Manchester United have confirmed chief executive Richard Arnold is stepping down from his position at the end of December.
His departure comes as Manchester United prepare to confirm Sir Jim Ratcliffe's Ineos Sport buying a 25 per cent stake in the club for £1.3 billion.
Patrick Stewart, Manchester United's general counsel, has been named as the club's interim chief executive following Arnold's departure.
Stewart has vowed to ensured the club's foundations 'remain stable' as the club 'embrace changes that can make us stronger over the long term, on and off the pitch'.
Arnold has been the club's CEO since February 2022, succeeding Ed Woodward in the role. Man United said Arnold will provide provide transitional support until the end of December, with a search process being carried out for a permanent CEO.
Arnold said as cited by Sports Central: 'It has been an incredible privilege to serve this great football club for the past 16 years.
The club will conduct a thorough search for a new CEO, although Blanc’s position as a senior Ineos employee counts in his favour, as does his experience as chief executive and chairman of Juventus and another executive role at Paris Saint-Germain.
Ineos’s director of sport Sir Dave Brailsford is also expected to be involved, but may act as an adviser rather than taking a formal role.
Arnold replaced Ed Woodward as chief executive in February 2022. The 52-year-old has been instrumental to United’s strong commercial growth over the last decade, securing a £900million kit deal with adidas and £60m shirt sponsorship with Qualcomm earlier this year, but was widely criticised over the club’s handling of the Mason Greenwood saga which led to the England striker joining Getafe on loan following a United U-turn.
Joel Glazer, United’s executive co-chairman, said: ‘We are fortunate to be able to call on the deep knowledge and experience of Patrick Stewart to provide stability and continuity as we embark on a search for a new permanent CEO.’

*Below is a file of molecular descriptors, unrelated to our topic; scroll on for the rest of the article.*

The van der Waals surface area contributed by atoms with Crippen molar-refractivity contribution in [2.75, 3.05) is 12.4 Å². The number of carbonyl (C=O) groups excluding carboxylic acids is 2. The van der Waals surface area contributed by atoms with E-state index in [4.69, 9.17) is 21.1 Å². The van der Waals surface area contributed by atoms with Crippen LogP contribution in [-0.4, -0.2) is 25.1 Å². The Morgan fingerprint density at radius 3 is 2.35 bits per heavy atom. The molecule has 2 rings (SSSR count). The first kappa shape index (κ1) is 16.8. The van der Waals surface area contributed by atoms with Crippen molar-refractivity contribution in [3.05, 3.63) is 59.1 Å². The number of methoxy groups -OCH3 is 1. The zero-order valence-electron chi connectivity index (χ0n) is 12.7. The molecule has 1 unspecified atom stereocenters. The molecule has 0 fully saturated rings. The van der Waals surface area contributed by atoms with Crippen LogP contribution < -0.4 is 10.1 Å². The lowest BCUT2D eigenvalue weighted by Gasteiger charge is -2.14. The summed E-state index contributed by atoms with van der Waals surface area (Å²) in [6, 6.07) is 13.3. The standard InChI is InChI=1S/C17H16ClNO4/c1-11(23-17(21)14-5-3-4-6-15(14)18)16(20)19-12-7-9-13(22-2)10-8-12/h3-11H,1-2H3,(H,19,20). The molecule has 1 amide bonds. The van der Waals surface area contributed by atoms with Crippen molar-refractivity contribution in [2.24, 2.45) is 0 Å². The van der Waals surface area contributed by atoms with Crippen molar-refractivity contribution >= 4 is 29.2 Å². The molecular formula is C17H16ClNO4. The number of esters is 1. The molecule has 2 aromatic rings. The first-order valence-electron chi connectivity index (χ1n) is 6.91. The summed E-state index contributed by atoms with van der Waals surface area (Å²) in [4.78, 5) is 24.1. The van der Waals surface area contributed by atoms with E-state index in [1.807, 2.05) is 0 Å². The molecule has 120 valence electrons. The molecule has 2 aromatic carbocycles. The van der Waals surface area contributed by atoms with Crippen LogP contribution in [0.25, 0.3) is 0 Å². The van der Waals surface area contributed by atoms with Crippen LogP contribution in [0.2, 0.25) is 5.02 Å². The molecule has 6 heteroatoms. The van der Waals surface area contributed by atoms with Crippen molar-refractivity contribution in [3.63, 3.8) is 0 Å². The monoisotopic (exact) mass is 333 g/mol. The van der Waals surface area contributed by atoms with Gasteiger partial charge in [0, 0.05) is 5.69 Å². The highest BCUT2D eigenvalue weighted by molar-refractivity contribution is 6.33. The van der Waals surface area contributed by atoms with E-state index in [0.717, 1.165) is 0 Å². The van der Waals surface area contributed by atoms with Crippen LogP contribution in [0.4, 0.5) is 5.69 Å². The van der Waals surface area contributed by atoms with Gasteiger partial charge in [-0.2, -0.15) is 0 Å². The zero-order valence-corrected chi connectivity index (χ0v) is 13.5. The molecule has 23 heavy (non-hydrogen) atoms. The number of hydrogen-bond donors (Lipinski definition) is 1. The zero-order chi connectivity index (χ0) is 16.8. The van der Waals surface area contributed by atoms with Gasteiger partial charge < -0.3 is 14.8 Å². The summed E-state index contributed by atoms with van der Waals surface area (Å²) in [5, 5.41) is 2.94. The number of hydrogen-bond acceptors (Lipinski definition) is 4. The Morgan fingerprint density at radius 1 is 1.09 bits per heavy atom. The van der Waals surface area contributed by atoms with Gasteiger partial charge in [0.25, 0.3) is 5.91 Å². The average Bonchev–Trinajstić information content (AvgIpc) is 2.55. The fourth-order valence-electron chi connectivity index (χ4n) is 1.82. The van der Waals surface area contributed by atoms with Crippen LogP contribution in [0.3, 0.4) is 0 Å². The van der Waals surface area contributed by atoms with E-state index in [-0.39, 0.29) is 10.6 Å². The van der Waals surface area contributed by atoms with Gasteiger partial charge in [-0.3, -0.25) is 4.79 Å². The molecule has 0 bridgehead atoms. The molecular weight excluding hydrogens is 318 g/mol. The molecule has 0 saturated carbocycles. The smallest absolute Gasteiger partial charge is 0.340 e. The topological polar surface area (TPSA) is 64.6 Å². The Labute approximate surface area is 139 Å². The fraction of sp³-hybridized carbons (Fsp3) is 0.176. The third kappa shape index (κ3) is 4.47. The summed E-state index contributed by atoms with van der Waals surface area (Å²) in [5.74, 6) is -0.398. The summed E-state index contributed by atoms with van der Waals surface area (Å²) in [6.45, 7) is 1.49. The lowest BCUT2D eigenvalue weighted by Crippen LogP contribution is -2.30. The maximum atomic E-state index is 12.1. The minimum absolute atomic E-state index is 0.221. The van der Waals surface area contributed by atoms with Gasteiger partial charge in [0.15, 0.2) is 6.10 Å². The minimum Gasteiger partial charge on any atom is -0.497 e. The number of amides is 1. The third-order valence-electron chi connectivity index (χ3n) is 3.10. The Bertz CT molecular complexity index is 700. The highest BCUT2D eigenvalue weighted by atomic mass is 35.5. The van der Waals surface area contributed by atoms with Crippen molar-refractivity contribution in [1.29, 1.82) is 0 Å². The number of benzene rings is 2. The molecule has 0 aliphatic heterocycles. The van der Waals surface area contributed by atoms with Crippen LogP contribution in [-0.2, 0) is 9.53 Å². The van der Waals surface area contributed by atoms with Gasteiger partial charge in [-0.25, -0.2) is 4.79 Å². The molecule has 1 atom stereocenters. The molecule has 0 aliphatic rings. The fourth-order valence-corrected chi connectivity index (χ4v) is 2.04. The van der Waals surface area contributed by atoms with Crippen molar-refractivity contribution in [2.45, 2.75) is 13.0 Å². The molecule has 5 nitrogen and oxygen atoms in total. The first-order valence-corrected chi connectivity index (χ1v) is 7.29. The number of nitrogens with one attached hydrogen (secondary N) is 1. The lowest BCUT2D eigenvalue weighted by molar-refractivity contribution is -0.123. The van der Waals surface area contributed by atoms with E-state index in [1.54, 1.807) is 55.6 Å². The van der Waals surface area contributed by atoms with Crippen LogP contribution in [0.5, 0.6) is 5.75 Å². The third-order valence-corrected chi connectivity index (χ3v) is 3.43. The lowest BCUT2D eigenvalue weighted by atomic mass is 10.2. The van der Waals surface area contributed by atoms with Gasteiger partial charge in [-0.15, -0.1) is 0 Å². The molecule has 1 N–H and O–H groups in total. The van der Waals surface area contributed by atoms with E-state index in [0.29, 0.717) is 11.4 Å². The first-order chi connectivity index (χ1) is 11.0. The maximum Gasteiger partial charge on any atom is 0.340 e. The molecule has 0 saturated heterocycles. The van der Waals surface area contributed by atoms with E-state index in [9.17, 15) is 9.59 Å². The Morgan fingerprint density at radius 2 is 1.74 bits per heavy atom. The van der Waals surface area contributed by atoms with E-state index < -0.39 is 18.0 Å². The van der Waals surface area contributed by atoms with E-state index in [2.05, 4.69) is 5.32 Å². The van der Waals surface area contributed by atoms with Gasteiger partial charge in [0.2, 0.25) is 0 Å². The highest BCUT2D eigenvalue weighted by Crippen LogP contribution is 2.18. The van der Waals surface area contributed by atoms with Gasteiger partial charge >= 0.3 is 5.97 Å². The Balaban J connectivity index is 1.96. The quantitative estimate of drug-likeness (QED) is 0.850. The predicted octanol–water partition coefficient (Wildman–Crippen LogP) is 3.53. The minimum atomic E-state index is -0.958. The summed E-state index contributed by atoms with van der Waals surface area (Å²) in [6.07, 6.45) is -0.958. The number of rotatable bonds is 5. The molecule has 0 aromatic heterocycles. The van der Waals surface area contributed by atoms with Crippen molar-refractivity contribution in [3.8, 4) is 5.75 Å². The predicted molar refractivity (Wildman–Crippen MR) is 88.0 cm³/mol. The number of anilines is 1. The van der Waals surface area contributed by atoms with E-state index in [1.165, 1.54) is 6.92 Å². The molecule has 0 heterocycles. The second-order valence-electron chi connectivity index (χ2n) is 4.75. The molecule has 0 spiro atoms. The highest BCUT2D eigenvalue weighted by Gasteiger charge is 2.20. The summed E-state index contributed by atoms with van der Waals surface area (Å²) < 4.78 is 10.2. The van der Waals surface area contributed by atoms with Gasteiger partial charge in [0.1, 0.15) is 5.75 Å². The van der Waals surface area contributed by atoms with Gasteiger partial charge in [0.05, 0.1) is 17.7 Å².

Meanwhile, United striker Marcus Rashford has reported to St George’s Park for England’s clash with Malta tomorrow, having been permitted to join up late so he could attend to a personal matter.
Manchester City midfielder Kalvin Phillips, who was also given permission to join up late, is still to report, leaving his inclusion for the Euro 2024 qualifier in doubt.
Stewart, who shares the name of the famous Star Trek actor, will take on the interim chief executive position in addition to his existing roles as the club's general counsel.
The solicitor, who has worked for the club since 2006, is responsible for managing the legal and regulatory affairs as well as its relationships with football stakeholders.
Stewart was appointed to Man United's board at the end of 2022, shortly after the Glazer's announced the takeover process.
He also works as an arbitrator at the Court of Arbitration for Sport, after being nominated by the European Club Association in 2018.
Prior to joining Man United, Stewart worked for two leading UK commercial law firms and TEAM Marketing AG, the Swiss sports marketing agency responsible for selling commercial rights to the UEFA Champions League.
Stewart has been with Man United since 2006, where he has been responsible for managing the Company's legal and regulatory affairs as well as its relationships with football stakeholders.
He has been an arbitrator at the Court of Arbitration for Sport in Switzerland since 2018 having been nominated by the influential European Club Association.
Before joining United, Stewart worked at TEAM Marketing, who sold the commercial rights to the Champions League.
Stewart is viewed as a highly experienced and respected figure inside the club and across football, with the official leading club liaison with governing and representative bodies.
He was appointed to Man United's company board at the end of 2022.
The Glazer family had announced last November that they were exploring new investment into the club and a potential sale as part of 'strategic alternatives for the club'.
Stewart has reportedly taken a leading role in recent weeks regarding the sale of the stake to Ratcliffe, who saw off the challenge of takeover rival Sheikh Jassim following a lengthy process.
The departure of Arnold comes after the chief executive came under mounting pressure over his handling of Mason Greenwood's future at the club.
Greenwood was sent on loan to Spanish club Getafe with the club deciding not to reintegrate him into the squad following a six-month investigation after charges of attempted rape and assault were dropped by police.
Arnold had the final decision over Greenwood's future, with reports in August claiming he told senior staff a fortnight ago that the striker would be coming back following a six-month internal investigation.
The report claimed Arnold intended to record and share a video explaining Greenwood's reintegration to staff and the general public.
Arnold was grilled in an all-staff meeting in September, where he defended Man United's process of suspending Greenwood and their eventual decision.
The Man United chief executive reportedly insisted the decision was only made after the club's full investigation was completed..